Consider the experience of Chinese immigrant Wade Sha, 42, who came to Calgary from Shanghai, where he ran a plant for a German manufacturing company. He was also considering Australia, but an immigration consultant told him he had a better chance of having his application accepted in Canada.

Mr. Sha arrived in 2009 and found work at Pitney Bowes as a salesman, a level lower than he was aiming for. He says he accepts that he has to start at a lower rung in a new country, although he did find it disappointing. His ambition is to become a manager in Canada, but it’s going to be difficult. Even though he speaks nuanced English, he still feels language is a barrier.

“It’s very hard for me to get to where I was in China,” he says. “I can improve my English, my understanding of the culture, but I can never get rid of my accent. I think that’s a barrier for me doing business with the locals. … I can feel it. If I spoke without an accent people would feel more comfortable with me.”

There are also cultural differences that get in the way of the relationships you need to build in business, he said. Hockey is often treated as common ground in Canada, but it’s not a sport he watches or understands. “Guys want to talk about the hockey game last night and I don’t know what to say.”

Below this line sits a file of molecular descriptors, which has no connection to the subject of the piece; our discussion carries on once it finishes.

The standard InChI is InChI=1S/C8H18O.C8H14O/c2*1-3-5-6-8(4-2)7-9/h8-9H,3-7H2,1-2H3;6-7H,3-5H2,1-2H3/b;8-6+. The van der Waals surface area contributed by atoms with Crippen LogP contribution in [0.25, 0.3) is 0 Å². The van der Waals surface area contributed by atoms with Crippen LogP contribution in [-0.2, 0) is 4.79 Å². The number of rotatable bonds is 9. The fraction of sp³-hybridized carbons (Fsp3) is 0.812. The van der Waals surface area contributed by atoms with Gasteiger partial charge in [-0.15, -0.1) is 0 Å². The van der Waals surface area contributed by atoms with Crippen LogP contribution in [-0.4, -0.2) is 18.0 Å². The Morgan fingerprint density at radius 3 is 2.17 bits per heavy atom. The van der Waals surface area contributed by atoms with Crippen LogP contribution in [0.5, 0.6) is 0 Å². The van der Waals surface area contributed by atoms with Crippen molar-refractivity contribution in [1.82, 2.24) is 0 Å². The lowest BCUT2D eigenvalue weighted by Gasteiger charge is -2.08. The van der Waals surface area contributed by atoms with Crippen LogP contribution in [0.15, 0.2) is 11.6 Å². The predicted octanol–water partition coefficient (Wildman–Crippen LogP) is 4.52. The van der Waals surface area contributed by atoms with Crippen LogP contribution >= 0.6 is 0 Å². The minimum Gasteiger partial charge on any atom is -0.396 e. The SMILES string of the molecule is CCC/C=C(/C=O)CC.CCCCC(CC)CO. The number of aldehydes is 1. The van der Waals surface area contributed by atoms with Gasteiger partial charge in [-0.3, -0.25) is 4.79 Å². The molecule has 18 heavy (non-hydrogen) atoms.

The prairies call to Europe

At the moment the federal government does little active recruitment for immigrants abroad, but provinces, employers and post-secondary institutions do. And for provinces that traditionally have been less likely to receive immigrants, targeting has become an important component of their strategy.

Saskatchewan Premier Brad Wall was recently applauded for flying across the Atlantic to encourage young Irish workers to come seek jobs in the booming prairies. And Manitoba – frequently praised for its handling of immigration through the provincial-nominee program – likewise takes aims at groups it believes will be comfortable in the province, which means mostly but not entirely the nationalities experts call “old-source” countries.

Most recently the province has turned its attention to Ukraine to find people interested in settling in its rural areas, knowing that many present-day Manitobans already have Ukrainian roots. As well, however, the province continues to bring in people from the Philippines, a less-traditional source country, but one with a large and successful diaspora in Manitoba. Joining an established community is one thing that helps immigrants from anywhere adjust more easily.